Morning Skate: Wednesday, May 30


Morning Skate: Wednesday, May 30

NEWARK, NJ Best quote of the day thus far was from New Jersey Devils forward Patrik Elias when asked how quick the glove hand was for Los Angeles Kings goaltender Jonathan Quick.
Its quick, said Elias, without missing a beat. Hes Jonathan Quick.

Not only is Elias a three-time veteran of the Stanley Cup Finals with four goals and six points during 18 games in their current playoff run, but hes also quite a quick-witted fellow.
Devils coach Pete DeBoer announced that there will be no changes to the New Jersey Devils for Wednesday nights Game 1 at the Prudential Center, and instead it will be the Kings and Devils butting heads for the upper hand in a sure-to-be-entertaining series.
On to the links:

Bill Plaschke from the Los Angeles Times says that the bandwagon is filling up for the Los Angeles Kings as they get ready to take their first twirl in the Cup Finals since the Wayne Gretzky era.

Rogers Sportsnet may be looking to seize the Hockey Night in Canada franchise away from the CBC, according to a Globe and Mail report.

The Pittsburgh Daily Tribune is doing a piece on concussions affecting children in youth sports and its worth a look.

(FOH) Friend of Haggs Bruce Arthur writes that the Devils have given Martin Brodeur one more chance at greatness in the Stanley Cup Finals.
Zach Parise is leading the Devils in the Stanley Cup Finals, and it may be his last hurrah in New Jersey.

For the first time in the history of the Stanley Cup Finals, both teams will boast US-born captains as they enter the series.

For something completely different: somebody calling themselves The King of All Pimps says its time to legalize prostitution in an op-ed piece for the New York Daily News. I say its time to lock up anybody calling themselves The King of All Pimps.

Bruins go for a defensive project late with Daniel Bukac


Bruins go for a defensive project late with Daniel Bukac

CHICAGO – The Bruins finished up their 2017 NHL Draft class with a bit of a project, but a 6-foot-5 defenseman with some great skating wheels is a pretty good way to go with a seventh round pick. The B’s nabbed Brandon Wheat Kings defenseman Daniel Bukac with the 204th pick in the draft, and admitted afterward that he’s an ultra-big bodied player that could take some time in the development process.

Bruins assistant GM Scott Bradley said Boston is more than happy to be patient with Bukac given the tools that he’s working with as an 18-year-old prospect. Bukac had two goals and 17 points to go along with 38 penalty minutes in his first season in North America after coming over from the Czech Republic, and Bradley said that B’s scouts noted that he continued to improve and get comfortable as the season wore on.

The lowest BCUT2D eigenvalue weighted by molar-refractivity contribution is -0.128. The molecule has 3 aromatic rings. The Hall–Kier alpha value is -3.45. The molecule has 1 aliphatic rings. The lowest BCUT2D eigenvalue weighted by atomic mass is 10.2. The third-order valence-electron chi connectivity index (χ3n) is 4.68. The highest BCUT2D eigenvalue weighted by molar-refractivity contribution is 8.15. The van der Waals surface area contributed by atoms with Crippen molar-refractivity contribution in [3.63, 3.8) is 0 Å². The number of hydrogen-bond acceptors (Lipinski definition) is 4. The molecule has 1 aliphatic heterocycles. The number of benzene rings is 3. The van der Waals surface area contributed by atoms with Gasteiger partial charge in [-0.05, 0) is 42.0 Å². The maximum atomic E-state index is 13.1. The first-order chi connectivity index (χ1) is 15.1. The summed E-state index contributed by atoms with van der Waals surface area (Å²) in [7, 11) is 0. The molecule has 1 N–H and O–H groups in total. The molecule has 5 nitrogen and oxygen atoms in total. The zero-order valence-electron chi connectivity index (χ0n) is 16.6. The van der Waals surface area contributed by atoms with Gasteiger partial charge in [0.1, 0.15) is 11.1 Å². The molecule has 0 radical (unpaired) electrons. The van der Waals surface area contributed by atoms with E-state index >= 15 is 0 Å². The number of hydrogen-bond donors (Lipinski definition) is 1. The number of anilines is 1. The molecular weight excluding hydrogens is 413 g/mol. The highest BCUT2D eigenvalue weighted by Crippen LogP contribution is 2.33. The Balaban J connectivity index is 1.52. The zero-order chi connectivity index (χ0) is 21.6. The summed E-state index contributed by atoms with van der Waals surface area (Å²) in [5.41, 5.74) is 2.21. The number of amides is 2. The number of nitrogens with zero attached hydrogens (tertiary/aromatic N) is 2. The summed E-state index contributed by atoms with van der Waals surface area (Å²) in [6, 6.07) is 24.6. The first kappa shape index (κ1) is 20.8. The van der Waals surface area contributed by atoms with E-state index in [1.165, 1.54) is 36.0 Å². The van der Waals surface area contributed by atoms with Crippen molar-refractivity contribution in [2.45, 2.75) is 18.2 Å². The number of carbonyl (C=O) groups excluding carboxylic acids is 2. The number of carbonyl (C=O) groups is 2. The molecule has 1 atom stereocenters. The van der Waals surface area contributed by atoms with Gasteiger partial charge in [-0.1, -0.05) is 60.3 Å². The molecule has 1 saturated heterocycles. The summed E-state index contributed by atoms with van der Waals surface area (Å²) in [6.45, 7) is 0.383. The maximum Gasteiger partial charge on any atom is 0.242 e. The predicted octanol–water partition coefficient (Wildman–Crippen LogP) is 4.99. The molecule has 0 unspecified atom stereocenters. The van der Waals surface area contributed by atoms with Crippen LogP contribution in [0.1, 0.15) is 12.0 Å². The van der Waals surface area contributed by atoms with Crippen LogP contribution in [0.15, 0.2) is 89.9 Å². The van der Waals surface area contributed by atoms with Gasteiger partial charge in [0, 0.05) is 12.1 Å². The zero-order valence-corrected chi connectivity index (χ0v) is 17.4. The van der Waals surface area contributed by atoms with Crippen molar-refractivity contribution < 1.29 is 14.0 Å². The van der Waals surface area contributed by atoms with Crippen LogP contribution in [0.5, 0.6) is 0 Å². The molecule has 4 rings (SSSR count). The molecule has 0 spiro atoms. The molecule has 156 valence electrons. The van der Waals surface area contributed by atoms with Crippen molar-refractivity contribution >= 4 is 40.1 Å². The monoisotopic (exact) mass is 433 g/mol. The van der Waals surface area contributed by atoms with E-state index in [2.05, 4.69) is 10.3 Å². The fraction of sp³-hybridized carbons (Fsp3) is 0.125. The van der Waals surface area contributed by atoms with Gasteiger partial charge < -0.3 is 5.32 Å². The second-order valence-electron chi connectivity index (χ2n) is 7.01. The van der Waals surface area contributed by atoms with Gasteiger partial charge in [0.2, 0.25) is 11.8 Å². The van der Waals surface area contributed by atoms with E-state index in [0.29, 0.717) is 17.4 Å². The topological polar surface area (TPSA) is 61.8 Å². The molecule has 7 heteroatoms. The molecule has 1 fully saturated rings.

"He's raw. He's a project. [He’s a] kid from the Czech Republic that played in the Western Hockey League,” said Bradley. “At the start of the year - he's come leaps and bounds with his development. Talking to the people - the coaches, the management, and the GM in Brandon, they're very excited about him coming back to Brandon. They're expecting big things from him. We look forward to seeing him in camp."

Bukac is starting to garner some good international experience after playing for the Czechs in the Under-18’s and the Ivan Hinkla Tournament, but this weekend it was all about his addition to the talented group of Bruins prospects in the hockey world.

"I'm so excited to be drafted by the Boston Bruins," said Bukac, who described himself as a solid two-way defenseman with a good first pass. "It's an awesome feeling. I'm so glad that I was drafted by Boston."

Bruins take a flier on skilled Victor Berglund in 7th round


Bruins take a flier on skilled Victor Berglund in 7th round

CHICAGO – While the Bruins went strong two-way defenseman early in the 2017 NHL Draft, they took a shot at a more offensive-minded Swedish defenseman late with seventh-round pick of Victor Berglund.

The six-foot, 165-pound Berglund clearly has a way to go in physical development and will need to get much bigger and stronger before he’s potentially ready for the North American pro ranks, but B’s assistant GM Scott Bradley raved about the Swedish defenseman’s skill set and potential. He also noted that Boston’s entire European scouting contingent, including former B’s forward PJ Axelsson, were fully on board with taking a flier on a talented player that simply needs to develop in the Swedish hockey system.

“Our Swedish guys were on top of Berglund. They think he’s a mobile D, he’s ultra-skilled and he skates well. He’s a six-footer, but [PJ Axelsson, Svenake Svensson and Victor Nybladh] were all pounding the table for him,” said Bradley. “We went along with it and I think we might have something there. Talking to his strength coach after the fact he’s working on putting some muscle and weight on, so we look forward to seeing him at development camp.”

In 62 games at three different levels, Berglund posted five goals and 18 points last season and displayed the kind of speed, creativity and play-making that one needs from their defensemen in today’s NHL.

"I'm an offensive defenseman, who likes to play with the puck, with a great short pass," said Berglund. "I like to follow the rush up ice and want the puck."

It will be a matter of building size and strength and for Berglund to continue developing his game in Sweden for the time being, but the Bruins are certainly happy with him at the 195th pick in Saturday’s second day of the draft.